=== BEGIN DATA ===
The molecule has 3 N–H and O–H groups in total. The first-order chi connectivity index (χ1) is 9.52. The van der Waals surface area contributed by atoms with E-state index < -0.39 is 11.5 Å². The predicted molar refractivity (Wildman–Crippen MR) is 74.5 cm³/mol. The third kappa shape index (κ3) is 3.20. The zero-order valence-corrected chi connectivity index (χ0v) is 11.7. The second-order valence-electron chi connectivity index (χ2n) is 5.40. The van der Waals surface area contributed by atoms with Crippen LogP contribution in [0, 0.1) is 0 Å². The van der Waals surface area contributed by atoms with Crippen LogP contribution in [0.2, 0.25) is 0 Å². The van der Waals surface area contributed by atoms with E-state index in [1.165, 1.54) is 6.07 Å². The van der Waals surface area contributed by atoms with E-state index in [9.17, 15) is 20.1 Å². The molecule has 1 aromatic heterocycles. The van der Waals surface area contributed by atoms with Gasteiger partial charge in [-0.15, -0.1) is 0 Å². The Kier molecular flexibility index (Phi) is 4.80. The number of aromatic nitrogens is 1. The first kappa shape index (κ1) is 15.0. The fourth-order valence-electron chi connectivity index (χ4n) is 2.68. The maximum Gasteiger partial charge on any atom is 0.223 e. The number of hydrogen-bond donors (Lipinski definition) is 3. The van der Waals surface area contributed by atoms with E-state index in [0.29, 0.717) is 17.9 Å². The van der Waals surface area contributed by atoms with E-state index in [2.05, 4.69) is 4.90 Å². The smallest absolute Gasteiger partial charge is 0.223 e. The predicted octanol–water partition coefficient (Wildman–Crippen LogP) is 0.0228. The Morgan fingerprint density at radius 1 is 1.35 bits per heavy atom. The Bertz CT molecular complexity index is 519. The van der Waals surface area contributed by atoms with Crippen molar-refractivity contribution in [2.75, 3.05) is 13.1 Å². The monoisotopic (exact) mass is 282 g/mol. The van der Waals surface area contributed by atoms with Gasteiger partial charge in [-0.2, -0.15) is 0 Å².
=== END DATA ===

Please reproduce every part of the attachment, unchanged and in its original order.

The molecule has 3 N–H and O–H groups in total. The first-order chi connectivity index (χ1) is 9.52. The van der Waals surface area contributed by atoms with E-state index < -0.39 is 11.5 Å². The predicted molar refractivity (Wildman–Crippen MR) is 74.5 cm³/mol. The third kappa shape index (κ3) is 3.20. The zero-order valence-corrected chi connectivity index (χ0v) is 11.7. The second-order valence-electron chi connectivity index (χ2n) is 5.40. The van der Waals surface area contributed by atoms with Crippen LogP contribution in [0, 0.1) is 0 Å². The van der Waals surface area contributed by atoms with Crippen LogP contribution in [0.2, 0.25) is 0 Å². The van der Waals surface area contributed by atoms with E-state index in [1.165, 1.54) is 6.07 Å². The van der Waals surface area contributed by atoms with E-state index in [9.17, 15) is 20.1 Å². The molecule has 1 aromatic heterocycles. The van der Waals surface area contributed by atoms with Gasteiger partial charge in [-0.15, -0.1) is 0 Å². The Kier molecular flexibility index (Phi) is 4.80. The number of aromatic nitrogens is 1. The first kappa shape index (κ1) is 15.0. The fourth-order valence-electron chi connectivity index (χ4n) is 2.68. The maximum Gasteiger partial charge on any atom is 0.223 e. The number of hydrogen-bond donors (Lipinski definition) is 3. The van der Waals surface area contributed by atoms with E-state index in [0.29, 0.717) is 17.9 Å². The van der Waals surface area contributed by atoms with E-state index in [2.05, 4.69) is 4.90 Å². The smallest absolute Gasteiger partial charge is 0.223 e. The predicted octanol–water partition coefficient (Wildman–Crippen LogP) is 0.0228. The Morgan fingerprint density at radius 1 is 1.35 bits per heavy atom. The Bertz CT molecular complexity index is 519. The van der Waals surface area contributed by atoms with Crippen molar-refractivity contribution in [2.75, 3.05) is 13.1 Å². The monoisotopic (exact) mass is 282 g/mol. The van der Waals surface area contributed by atoms with Gasteiger partial charge in [-0.2, -0.15) is 0 Å².